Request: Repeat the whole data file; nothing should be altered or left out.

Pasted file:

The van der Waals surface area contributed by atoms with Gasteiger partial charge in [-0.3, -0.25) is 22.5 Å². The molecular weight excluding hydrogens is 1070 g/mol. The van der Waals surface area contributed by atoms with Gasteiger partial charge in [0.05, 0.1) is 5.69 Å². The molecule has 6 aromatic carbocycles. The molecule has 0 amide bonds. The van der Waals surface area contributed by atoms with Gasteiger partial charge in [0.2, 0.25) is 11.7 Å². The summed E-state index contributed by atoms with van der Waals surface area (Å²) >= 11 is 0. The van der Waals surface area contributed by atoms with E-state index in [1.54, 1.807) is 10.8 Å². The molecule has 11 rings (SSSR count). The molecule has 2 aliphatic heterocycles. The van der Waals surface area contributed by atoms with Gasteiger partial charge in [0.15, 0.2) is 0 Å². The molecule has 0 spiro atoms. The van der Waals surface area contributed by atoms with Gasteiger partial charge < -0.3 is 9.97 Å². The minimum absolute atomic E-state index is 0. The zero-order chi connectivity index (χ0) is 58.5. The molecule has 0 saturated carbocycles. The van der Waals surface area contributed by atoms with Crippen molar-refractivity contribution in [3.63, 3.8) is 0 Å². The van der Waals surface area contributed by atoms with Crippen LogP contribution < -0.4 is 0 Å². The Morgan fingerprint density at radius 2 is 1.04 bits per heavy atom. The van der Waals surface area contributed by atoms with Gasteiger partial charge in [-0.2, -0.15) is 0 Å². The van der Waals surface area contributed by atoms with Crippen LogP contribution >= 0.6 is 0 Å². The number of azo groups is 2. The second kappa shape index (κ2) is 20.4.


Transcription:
The van der Waals surface area contributed by atoms with Gasteiger partial charge in [-0.3, -0.25) is 22.5 Å². The molecular weight excluding hydrogens is 1070 g/mol. The van der Waals surface area contributed by atoms with Gasteiger partial charge in [0.05, 0.1) is 5.69 Å². The molecule has 6 aromatic carbocycles. The molecule has 0 amide bonds. The van der Waals surface area contributed by atoms with Gasteiger partial charge in [0.2, 0.25) is 11.7 Å². The summed E-state index contributed by atoms with van der Waals surface area (Å²) >= 11 is 0. The van der Waals surface area contributed by atoms with E-state index in [1.54, 1.807) is 10.8 Å². The molecule has 11 rings (SSSR count). The molecule has 2 aliphatic heterocycles. The van der Waals surface area contributed by atoms with Gasteiger partial charge in [0.15, 0.2) is 0 Å². The molecule has 0 spiro atoms. The van der Waals surface area contributed by atoms with Gasteiger partial charge < -0.3 is 9.97 Å². The minimum absolute atomic E-state index is 0. The zero-order chi connectivity index (χ0) is 58.5. The molecule has 0 saturated carbocycles. The van der Waals surface area contributed by atoms with Crippen molar-refractivity contribution in [3.63, 3.8) is 0 Å². The van der Waals surface area contributed by atoms with Crippen LogP contribution < -0.4 is 0 Å². The Morgan fingerprint density at radius 2 is 1.04 bits per heavy atom. The van der Waals surface area contributed by atoms with Gasteiger partial charge in [-0.2, -0.15) is 0 Å². The van der Waals surface area contributed by atoms with Crippen LogP contribution >= 0.6 is 0 Å². The number of azo groups is 2. The second kappa shape index (κ2) is 20.4.